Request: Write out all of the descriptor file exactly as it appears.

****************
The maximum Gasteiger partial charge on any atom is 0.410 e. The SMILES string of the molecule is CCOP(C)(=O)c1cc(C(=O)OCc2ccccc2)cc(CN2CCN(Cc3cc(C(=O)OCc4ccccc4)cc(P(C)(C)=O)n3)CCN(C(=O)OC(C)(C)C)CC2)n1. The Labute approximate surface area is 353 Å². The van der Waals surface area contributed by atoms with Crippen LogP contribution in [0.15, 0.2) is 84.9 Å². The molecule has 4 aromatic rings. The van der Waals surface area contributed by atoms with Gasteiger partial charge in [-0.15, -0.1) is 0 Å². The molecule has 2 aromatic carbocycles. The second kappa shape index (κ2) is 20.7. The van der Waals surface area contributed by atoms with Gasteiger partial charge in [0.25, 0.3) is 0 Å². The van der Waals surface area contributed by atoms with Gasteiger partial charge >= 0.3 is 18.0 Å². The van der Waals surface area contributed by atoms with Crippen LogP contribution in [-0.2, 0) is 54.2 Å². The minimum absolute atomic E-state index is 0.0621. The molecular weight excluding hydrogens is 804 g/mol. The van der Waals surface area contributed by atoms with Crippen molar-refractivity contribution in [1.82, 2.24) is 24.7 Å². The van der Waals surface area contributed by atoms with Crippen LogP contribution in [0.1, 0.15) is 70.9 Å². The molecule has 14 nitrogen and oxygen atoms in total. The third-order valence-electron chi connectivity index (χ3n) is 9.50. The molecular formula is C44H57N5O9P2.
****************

The maximum Gasteiger partial charge on any atom is 0.410 e. The SMILES string of the molecule is CCOP(C)(=O)c1cc(C(=O)OCc2ccccc2)cc(CN2CCN(Cc3cc(C(=O)OCc4ccccc4)cc(P(C)(C)=O)n3)CCN(C(=O)OC(C)(C)C)CC2)n1. The Labute approximate surface area is 353 Å². The van der Waals surface area contributed by atoms with Crippen LogP contribution in [0.15, 0.2) is 84.9 Å². The molecule has 4 aromatic rings. The van der Waals surface area contributed by atoms with Gasteiger partial charge in [-0.15, -0.1) is 0 Å². The molecule has 2 aromatic carbocycles. The second kappa shape index (κ2) is 20.7. The van der Waals surface area contributed by atoms with Gasteiger partial charge in [0.25, 0.3) is 0 Å². The van der Waals surface area contributed by atoms with Gasteiger partial charge >= 0.3 is 18.0 Å². The van der Waals surface area contributed by atoms with Crippen LogP contribution in [-0.2, 0) is 54.2 Å². The minimum absolute atomic E-state index is 0.0621. The molecular weight excluding hydrogens is 804 g/mol. The van der Waals surface area contributed by atoms with Crippen molar-refractivity contribution in [1.82, 2.24) is 24.7 Å². The van der Waals surface area contributed by atoms with Crippen LogP contribution in [0.1, 0.15) is 70.9 Å². The molecule has 14 nitrogen and oxygen atoms in total. The third-order valence-electron chi connectivity index (χ3n) is 9.50. The molecular formula is C44H57N5O9P2.